Whiskey, like most distilled liquors, is made from grain. Depending on the type of grain that’s used, the whiskey will take on those particular characteristics. Corn whiskies, like Tennessee whiskey or bourbon, may have a sweetness and sometimes sour flavor. Barley whiskies, like Scotch, may taste peaty or grassy. Rye whiskies are spicy, like cinnamon, and that flavor gives them their own unique place in the library of whiskies. It’s the primary ingredient in the New Orleans cocktail, the Sazerac. While rye whiskey has been hard to find over the past several decades, it’s making a comeback in the U.S. and many distillers have released brand new ryes this summer.
Though I have famously described myself as a “gin guy” and occasionally a “whiskey hater,” rye’s unique flavor has really won me over, and I’ve enjoyed all the ryes I’ve tasted so far. Some friends and I got together to taste 3 of the top American Straight Rye Whiskies this year, according to the San Francisco World Spirits Competition. We tried:
- Knob Creek Rye, the “Best Rye Double Gold Medal” winner
- Bulleit Rye, a “Gold Medal” winner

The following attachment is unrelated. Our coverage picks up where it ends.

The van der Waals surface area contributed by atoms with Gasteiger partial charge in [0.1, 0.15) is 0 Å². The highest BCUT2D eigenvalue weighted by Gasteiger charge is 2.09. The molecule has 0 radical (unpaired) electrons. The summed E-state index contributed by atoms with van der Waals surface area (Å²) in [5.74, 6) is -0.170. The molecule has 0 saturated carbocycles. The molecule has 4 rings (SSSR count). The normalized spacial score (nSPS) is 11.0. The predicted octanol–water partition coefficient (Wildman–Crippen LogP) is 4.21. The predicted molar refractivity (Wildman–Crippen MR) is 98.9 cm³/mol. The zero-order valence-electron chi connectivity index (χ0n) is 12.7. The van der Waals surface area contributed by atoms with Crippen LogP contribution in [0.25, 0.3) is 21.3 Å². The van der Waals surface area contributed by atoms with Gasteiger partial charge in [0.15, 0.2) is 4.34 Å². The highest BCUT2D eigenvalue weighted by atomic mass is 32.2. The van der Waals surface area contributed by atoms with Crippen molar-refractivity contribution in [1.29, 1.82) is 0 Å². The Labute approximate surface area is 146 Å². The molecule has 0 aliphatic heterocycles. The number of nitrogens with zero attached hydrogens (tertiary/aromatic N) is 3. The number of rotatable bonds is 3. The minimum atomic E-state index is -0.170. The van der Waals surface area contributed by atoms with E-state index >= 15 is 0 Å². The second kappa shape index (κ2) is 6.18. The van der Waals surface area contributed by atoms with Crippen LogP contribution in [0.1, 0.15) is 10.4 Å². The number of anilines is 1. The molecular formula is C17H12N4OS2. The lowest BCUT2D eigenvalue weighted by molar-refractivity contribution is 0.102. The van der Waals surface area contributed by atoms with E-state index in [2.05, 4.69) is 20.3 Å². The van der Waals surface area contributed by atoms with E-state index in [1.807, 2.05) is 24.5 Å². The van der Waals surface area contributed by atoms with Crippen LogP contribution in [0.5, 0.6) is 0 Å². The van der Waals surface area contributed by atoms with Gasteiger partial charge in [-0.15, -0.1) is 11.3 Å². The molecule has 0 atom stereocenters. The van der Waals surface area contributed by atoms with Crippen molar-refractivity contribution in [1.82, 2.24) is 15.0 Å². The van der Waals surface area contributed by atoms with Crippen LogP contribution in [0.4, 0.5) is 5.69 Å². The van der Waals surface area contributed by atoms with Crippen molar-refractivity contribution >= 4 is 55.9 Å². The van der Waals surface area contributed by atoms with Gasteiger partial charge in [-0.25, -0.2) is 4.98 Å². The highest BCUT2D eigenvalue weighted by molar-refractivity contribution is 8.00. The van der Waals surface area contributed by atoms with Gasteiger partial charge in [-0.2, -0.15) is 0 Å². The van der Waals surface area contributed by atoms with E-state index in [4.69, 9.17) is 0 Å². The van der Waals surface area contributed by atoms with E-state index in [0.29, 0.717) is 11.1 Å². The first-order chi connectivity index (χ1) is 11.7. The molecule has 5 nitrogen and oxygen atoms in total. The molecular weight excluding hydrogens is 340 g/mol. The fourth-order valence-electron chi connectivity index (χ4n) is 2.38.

- Taos Lightning Rye by KGB Spirits, a “Bronze Medal” winner (we tried both the 5- and 15-year varieties)
The spiciness and flavor of these three rye whiskies is outstanding. I would say the rye taste corrects the flavor objections I normally have when I drink whiskey. It doesn’t have that sweet finish of bourbon or the sourness of Tennessee corn whiskies, but leaves a nice tingle on the tongue. Knob Creek was the smoothest of the 3 brands, though I assume that’s because it contains less rye (Bulleit and Taos Lightning both contain 95% rye, Knob Creek is unspecified). If you normally enjoy whiskey, these three ryes will give you a unique flavor profile that you may grow to appreciate, too. If you’re not normally a whiskey fan, try a sip of rye and see if the difference is significant enough to sway you. These particular ryes are 90-100 proof, so a splash of cool spring water or a bit of ice helps the flavor to blossom before you drink it.
Bulleit, Knob Creek, and Taos Lightning 5-year are all similar in age to one another, and will run you about $30, $40, and $55 respectively. All three are certainly worth their price tags. The first two have national distribution and you can likely get them at your local liquor store. Taos Lightning can be purchased at these retailers in northern New Mexico. From the perspective of age though, the 15-year-old Taos Lightning is particularly unique, as 15 years is a very rare age for a rye whiskey (5 years is more common). The age does make a difference in this case as the older Taos Lightning is quite smooth. The more mature Taos Lightning retails for $85.
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